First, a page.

McIlleron, Helen ; Denti, Paolo ; Cohn, Silvia ; Mashabela, Fildah ; Hoffmann, Jennifer D. ; Shembe, Saba ; Msandiwa, Regina ; Wiesner, Lubbe ; Velaphi, Sithembiso ; Lala, Sanjay G. ; Chaisson, Richard E. ; Martinson, Neil ; Dooley, Kelly E. ; Letutu, Matebogu ; Raedani, Susan ; Waja, Ziyaad ; Hoffmann, Chris ; Hull, Jenny ; Baliram, Yudesh ; on behalf of the Tshepiso Study Team. / Prevention of TB using rifampicin plus isoniazid reduces nevirapine concentrations in HIV-exposed infants. In: Journal of Antimicrobial Chemotherapy. 2017 ; Vol. 72, No. 7. pp. 2028-2034
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abstract = "Background: Newborns of HIV-infected mothers are given daily doses of nevirapine to prevent HIV-1 acquisition. Infants born to mothers with TB should also receive TB preventive therapy. TB preventive regimens include isoniazid for 6months or rifampicin plus isoniazid for 3months (RH preventive therapy). The effect of concomitant RH preventive therapy on nevirapine concentrations in infants is unknown. Patients and methods: Tshepiso was a prospective case-control cohort study of pregnant HIV-infected women with and without TB whose newborn infants received standard doses of nevirapine for HIV prophylaxis. Infants born to mothers with TB also received RH preventive therapy. Infant plasma nevirapine concentrations were measured at 1 and 6 weeks. The effects of RH preventive therapy on nevirapine disposition were investigated in a population pharmacokinetic model. Results: Of 164 infants undergoing pharmacokinetic sampling, 46 received RH preventive therapy. After adjusting for weight using allometric scaling, the model estimated a 33% reduction in nevirapine trough concentrations with RH preventive therapy compared with TB-unexposed infants not receiving concomitant rifampicin and a 30% decline in trough concentrations in a typical infant between day 7 and 35 post-partum. Conclusions: Rifampicin-based TB preventative treatment reduces nevirapine concentrations significantly in HIV-exposed infants. Although the nevirapine exposures required to prevent HIV acquisition in breastfeeding infants are undefined, given the potential risks associated with underdosing nevirapine in this setting, it is prudent to avoid rifampicin-based preventive therapy in HIV-exposed children receiving prophylactic nevirapine.",
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T1 - Prevention of TB using rifampicin plus isoniazid reduces nevirapine concentrations in HIV-exposed infants

AU - McIlleron,Helen

AU - Denti,Paolo

AU - Cohn,Silvia

AU - Mashabela,Fildah

AU - Hoffmann,Jennifer D.

AU - Shembe,Saba

AU - Msandiwa,Regina

AU - Wiesner,Lubbe

AU - Velaphi,Sithembiso

AU - Lala,Sanjay G.

AU - Chaisson,Richard E.

AU - Martinson,Neil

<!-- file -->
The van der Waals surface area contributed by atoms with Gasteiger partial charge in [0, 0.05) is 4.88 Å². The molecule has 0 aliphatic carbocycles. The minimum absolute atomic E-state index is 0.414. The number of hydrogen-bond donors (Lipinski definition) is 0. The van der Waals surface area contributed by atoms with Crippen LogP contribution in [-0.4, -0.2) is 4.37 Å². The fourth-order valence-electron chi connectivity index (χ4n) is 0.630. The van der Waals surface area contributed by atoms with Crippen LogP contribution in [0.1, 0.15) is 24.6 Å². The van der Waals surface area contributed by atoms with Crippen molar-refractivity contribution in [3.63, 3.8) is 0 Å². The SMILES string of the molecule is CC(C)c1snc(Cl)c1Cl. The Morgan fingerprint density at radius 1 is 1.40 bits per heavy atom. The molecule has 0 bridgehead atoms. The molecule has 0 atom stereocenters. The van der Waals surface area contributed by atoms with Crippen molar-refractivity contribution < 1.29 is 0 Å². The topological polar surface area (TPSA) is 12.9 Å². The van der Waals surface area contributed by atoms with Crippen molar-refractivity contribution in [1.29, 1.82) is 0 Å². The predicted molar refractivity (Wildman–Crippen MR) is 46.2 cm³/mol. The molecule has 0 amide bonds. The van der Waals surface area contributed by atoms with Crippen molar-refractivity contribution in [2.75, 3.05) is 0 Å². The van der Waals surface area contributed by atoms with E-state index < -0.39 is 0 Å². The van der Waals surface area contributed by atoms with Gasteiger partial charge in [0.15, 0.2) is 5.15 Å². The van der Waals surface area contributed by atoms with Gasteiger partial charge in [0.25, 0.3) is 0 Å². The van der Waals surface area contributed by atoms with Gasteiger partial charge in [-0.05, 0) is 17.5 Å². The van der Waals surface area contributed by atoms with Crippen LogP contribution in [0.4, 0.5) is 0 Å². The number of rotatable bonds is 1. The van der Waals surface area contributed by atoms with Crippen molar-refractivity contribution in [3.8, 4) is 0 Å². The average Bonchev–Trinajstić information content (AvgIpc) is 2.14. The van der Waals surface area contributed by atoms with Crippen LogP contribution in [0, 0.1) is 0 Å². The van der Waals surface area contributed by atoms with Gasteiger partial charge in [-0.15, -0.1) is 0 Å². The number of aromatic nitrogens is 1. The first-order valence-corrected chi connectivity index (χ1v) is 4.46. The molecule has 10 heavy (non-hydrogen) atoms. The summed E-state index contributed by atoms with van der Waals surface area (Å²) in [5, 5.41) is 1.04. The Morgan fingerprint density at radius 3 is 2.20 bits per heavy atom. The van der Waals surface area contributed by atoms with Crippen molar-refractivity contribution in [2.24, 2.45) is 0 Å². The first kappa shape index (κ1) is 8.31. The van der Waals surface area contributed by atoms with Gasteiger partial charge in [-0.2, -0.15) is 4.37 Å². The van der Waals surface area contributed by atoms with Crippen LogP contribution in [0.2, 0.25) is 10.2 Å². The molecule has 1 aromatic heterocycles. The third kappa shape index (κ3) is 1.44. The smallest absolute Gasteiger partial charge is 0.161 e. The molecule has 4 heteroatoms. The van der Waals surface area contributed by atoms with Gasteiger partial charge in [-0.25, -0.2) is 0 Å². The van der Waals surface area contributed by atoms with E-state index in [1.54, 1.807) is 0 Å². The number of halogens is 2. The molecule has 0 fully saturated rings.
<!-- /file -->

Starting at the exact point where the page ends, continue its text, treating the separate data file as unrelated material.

AU - Dooley,Kelly E.

AU - Letutu,Matebogu

AU - Raedani,Susan

AU - Waja,Ziyaad

AU - Hoffmann,Chris

AU - Hull,Jenny

AU - Baliram,Yudesh

AU - on behalf of the Tshepiso Study Team

PY - 2017/7/1

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N2 - Background: Newborns of HIV-infected mothers are given daily doses of nevirapine to prevent HIV-1 acquisition. Infants born to mothers with TB should also receive TB preventive therapy. TB preventive regimens include isoniazid for 6months or rifampicin plus isoniazid for 3months (RH preventive therapy). The effect of concomitant RH preventive therapy on nevirapine concentrations in infants is unknown. Patients and methods: Tshepiso was a prospective case-control cohort study of pregnant HIV-infected women with and without TB whose newborn infants received standard doses of nevirapine for HIV prophylaxis. Infants born to mothers with TB also received RH preventive therapy. Infant plasma nevirapine concentrations were measured at 1 and 6 weeks. The effects of RH preventive therapy on nevirapine disposition were investigated in a population pharmacokinetic model. Results: Of 164 infants undergoing pharmacokinetic sampling, 46 received RH preventive therapy. After adjusting for weight using allometric scaling, the model estimated a 33% reduction in nevirapine trough concentrations with RH preventive therapy compared with TB-unexposed infants not receiving concomitant rifampicin and a 30% decline in trough concentrations in a typical infant between day 7 and 35 post-partum. Conclusions: Rifampicin-based TB preventative treatment reduces nevirapine concentrations significantly in HIV-exposed infants. Although the nevirapine exposures required to prevent HIV acquisition in breastfeeding infants are undefined, given the potential risks associated with underdosing nevirapine in this setting, it is prudent to avoid rifampicin-based preventive therapy in HIV-exposed children receiving prophylactic nevirapine.